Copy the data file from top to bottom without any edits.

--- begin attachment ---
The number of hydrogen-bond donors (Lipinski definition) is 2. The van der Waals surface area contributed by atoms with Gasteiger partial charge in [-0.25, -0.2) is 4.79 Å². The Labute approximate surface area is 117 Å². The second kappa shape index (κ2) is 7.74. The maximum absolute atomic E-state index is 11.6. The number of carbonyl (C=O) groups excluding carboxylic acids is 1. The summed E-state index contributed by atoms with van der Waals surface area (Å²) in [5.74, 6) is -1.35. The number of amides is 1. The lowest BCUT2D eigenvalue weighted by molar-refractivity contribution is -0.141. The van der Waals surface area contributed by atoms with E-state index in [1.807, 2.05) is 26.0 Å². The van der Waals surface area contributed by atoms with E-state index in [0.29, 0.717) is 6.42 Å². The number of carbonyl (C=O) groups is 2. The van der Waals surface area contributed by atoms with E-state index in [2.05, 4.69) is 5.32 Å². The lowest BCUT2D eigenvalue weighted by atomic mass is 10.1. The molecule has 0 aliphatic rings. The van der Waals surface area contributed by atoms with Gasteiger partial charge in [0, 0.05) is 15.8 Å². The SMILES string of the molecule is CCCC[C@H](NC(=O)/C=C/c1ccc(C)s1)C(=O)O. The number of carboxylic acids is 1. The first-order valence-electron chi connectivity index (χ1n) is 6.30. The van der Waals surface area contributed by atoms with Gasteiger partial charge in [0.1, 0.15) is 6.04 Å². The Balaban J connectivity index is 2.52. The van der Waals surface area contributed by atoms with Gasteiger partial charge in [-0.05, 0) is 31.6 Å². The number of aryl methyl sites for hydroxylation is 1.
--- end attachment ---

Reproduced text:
The number of hydrogen-bond donors (Lipinski definition) is 2. The van der Waals surface area contributed by atoms with Gasteiger partial charge in [-0.25, -0.2) is 4.79 Å². The Labute approximate surface area is 117 Å². The second kappa shape index (κ2) is 7.74. The maximum absolute atomic E-state index is 11.6. The number of carbonyl (C=O) groups excluding carboxylic acids is 1. The summed E-state index contributed by atoms with van der Waals surface area (Å²) in [5.74, 6) is -1.35. The number of amides is 1. The lowest BCUT2D eigenvalue weighted by molar-refractivity contribution is -0.141. The van der Waals surface area contributed by atoms with E-state index in [1.807, 2.05) is 26.0 Å². The van der Waals surface area contributed by atoms with E-state index in [0.29, 0.717) is 6.42 Å². The number of carbonyl (C=O) groups is 2. The van der Waals surface area contributed by atoms with E-state index in [2.05, 4.69) is 5.32 Å². The lowest BCUT2D eigenvalue weighted by atomic mass is 10.1. The molecule has 0 aliphatic rings. The van der Waals surface area contributed by atoms with Gasteiger partial charge in [0, 0.05) is 15.8 Å². The SMILES string of the molecule is CCCC[C@H](NC(=O)/C=C/c1ccc(C)s1)C(=O)O. The number of carboxylic acids is 1. The first-order valence-electron chi connectivity index (χ1n) is 6.30. The van der Waals surface area contributed by atoms with Gasteiger partial charge in [0.1, 0.15) is 6.04 Å². The Balaban J connectivity index is 2.52. The van der Waals surface area contributed by atoms with Gasteiger partial charge in [-0.05, 0) is 31.6 Å². The number of aryl methyl sites for hydroxylation is 1.